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Antibiotics in Groundwater Change Bacterial Ecology

Close up of a filter chamber used to hold bacteria colonies for testing.
The study was conducted within the zone of the historic wastewater-contamination plume at the Cape Cod Toxic Substances Hydrology Research Site, Massachusetts. Sulfamethoxazole and bromide (contained in the plastic drums on the far right) were repeatedly injected into the row wells (in the center of the photo) for 30 days. The sulfamethoxazole traveled through the subsurface to the observation wells on the far left. Photo credit: Denis LeBlanc, USGS
(Larger version)

White tanks used to hold the tracer injection solutions.
Bacteria contained in filter chambers placed in downgradient observation wells were exposed to sulfamethoxazole for 30 days as it traveled past the wells. Photo credit: Ron Harvey, USGS
(Larger version)

U.S. Geological Survey (USGS) scientists conducted a unique study which demonstrated that the ecology of natural groundwater bacteria changed after exposure of the bacteria to the antibiotic sulfamethoxazole (SMX). Because SMX has been found in environmental waters in previous scientific studies, USGS scientists conducted a field test to determine the effects of SMX on natural groundwater bacteria. Natural communities of groundwater bacteria were exposed to concentrations of SMX 2 to 3 orders of magnitude less than concentrations used in the treatment of antibiotic-resistant bacteria in humans. Following exposure, natural bacterial communities not previously exposed to SMX or other contaminants showed more mortality and more change in SMX resistance than did communities previously exposed to contamination. Although sharing of resistance genes among bacteria has been a focus of antibiotic-resistance studies for human health, there was no evidence of the genes commonly responsible for shared SMX resistance in this study. Instead, exposure to SMX changed the populations of bacteria that made up the community and the more antibiotic-resistant community members were left. This study indicates that SMX contamination may change the nature of bacterial flora in the environment and supports previous laboratory work indicating that natural bacterial processes and ecological functions such as denitrification may be affected by environmentally occurring SMX.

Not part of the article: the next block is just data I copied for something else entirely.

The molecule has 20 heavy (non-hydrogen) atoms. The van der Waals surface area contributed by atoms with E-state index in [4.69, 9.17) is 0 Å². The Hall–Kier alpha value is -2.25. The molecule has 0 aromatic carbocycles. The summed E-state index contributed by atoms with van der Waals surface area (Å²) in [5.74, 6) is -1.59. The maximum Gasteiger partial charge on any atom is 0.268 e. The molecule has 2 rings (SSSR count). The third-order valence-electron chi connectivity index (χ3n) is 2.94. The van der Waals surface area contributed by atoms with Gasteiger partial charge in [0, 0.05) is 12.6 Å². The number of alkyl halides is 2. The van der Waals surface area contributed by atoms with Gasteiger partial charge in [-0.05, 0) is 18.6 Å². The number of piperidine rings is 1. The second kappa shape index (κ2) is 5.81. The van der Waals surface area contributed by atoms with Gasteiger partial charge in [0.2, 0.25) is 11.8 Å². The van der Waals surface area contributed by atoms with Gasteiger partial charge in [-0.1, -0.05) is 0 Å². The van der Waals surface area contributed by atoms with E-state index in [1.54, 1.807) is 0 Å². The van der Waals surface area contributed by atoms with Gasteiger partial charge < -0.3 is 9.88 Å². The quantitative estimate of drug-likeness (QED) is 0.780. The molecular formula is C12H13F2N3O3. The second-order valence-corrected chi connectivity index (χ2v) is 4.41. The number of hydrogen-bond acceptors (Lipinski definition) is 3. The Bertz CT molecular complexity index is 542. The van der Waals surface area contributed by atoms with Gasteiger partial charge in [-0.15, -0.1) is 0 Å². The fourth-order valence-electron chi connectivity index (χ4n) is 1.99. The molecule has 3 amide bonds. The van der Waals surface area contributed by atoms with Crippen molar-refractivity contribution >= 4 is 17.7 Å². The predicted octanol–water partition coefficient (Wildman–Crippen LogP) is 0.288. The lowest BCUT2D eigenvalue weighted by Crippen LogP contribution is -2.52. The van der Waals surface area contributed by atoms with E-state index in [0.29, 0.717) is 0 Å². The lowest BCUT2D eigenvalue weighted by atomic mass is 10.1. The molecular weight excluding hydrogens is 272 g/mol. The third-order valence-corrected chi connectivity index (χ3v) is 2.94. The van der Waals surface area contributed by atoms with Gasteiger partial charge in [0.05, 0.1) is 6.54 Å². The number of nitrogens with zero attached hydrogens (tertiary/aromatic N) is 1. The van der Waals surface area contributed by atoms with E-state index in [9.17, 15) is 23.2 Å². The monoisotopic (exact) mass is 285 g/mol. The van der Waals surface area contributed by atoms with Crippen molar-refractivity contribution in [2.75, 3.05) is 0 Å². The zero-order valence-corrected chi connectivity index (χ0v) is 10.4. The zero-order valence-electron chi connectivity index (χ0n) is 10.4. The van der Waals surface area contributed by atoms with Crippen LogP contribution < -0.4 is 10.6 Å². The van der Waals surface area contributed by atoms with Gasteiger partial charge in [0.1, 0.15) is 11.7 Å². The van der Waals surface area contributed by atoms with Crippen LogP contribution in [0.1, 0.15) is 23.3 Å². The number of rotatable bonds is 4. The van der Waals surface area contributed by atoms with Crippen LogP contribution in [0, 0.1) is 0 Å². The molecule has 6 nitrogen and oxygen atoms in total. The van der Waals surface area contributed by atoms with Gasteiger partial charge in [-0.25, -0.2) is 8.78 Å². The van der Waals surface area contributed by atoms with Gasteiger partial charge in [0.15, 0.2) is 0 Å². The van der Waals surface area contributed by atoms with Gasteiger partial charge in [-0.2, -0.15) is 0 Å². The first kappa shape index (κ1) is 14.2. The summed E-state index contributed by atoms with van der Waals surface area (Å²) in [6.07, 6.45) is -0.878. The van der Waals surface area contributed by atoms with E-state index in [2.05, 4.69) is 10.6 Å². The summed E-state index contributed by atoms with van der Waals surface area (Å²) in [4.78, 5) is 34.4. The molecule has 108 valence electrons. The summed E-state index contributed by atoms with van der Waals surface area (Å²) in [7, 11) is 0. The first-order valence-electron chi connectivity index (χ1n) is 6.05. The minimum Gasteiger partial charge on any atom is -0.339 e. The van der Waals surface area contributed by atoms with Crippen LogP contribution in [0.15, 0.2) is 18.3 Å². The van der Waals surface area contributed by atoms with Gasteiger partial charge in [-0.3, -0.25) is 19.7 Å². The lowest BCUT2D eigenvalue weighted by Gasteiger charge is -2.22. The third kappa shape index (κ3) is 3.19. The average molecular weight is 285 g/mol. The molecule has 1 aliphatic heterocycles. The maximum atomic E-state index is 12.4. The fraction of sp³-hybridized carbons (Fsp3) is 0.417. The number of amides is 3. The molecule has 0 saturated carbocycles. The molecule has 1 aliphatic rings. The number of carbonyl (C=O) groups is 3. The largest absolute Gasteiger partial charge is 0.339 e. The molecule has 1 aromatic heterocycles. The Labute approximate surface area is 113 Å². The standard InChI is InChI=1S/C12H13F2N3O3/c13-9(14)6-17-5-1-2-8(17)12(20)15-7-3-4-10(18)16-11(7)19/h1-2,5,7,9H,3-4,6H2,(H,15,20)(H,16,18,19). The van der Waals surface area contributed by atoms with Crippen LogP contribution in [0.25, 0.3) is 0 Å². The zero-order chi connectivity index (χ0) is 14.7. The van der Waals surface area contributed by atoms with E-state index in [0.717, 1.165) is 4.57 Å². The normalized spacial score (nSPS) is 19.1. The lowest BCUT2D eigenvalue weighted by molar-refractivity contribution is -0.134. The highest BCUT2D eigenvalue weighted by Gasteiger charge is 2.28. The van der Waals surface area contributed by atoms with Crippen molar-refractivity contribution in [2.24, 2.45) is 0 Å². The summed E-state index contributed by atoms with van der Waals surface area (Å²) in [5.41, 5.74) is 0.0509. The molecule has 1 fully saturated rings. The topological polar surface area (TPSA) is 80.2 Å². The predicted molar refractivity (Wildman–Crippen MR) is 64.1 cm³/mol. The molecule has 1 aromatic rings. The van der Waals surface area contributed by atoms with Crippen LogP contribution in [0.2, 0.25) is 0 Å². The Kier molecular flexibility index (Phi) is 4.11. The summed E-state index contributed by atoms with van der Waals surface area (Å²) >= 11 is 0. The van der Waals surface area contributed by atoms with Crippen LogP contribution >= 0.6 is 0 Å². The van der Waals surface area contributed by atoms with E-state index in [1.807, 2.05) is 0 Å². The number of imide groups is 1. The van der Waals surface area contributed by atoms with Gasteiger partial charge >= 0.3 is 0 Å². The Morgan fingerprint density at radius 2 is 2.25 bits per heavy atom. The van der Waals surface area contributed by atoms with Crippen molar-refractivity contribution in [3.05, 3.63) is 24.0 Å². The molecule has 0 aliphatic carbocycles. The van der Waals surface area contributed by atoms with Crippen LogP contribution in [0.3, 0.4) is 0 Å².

This study was funded by the USGS Toxic Substances Hydrology Program.

Reference

Haack, S.K., Metge, D.W., Fogarty, L.R., Meyer, M.T., Barber, L.B., Harvey, R.W., LeBlanc, D.R., and Kolpin, D.W., 2012, Effects on groundwater microbial communities of an engineered 30-day in situ exposure to the antibiotic sulfamethoxazole: Environmental Science and Technology, v. 46, no. 14, p. 7478-7486, doi:10.1021/es3009776.

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Created on December 6, 2012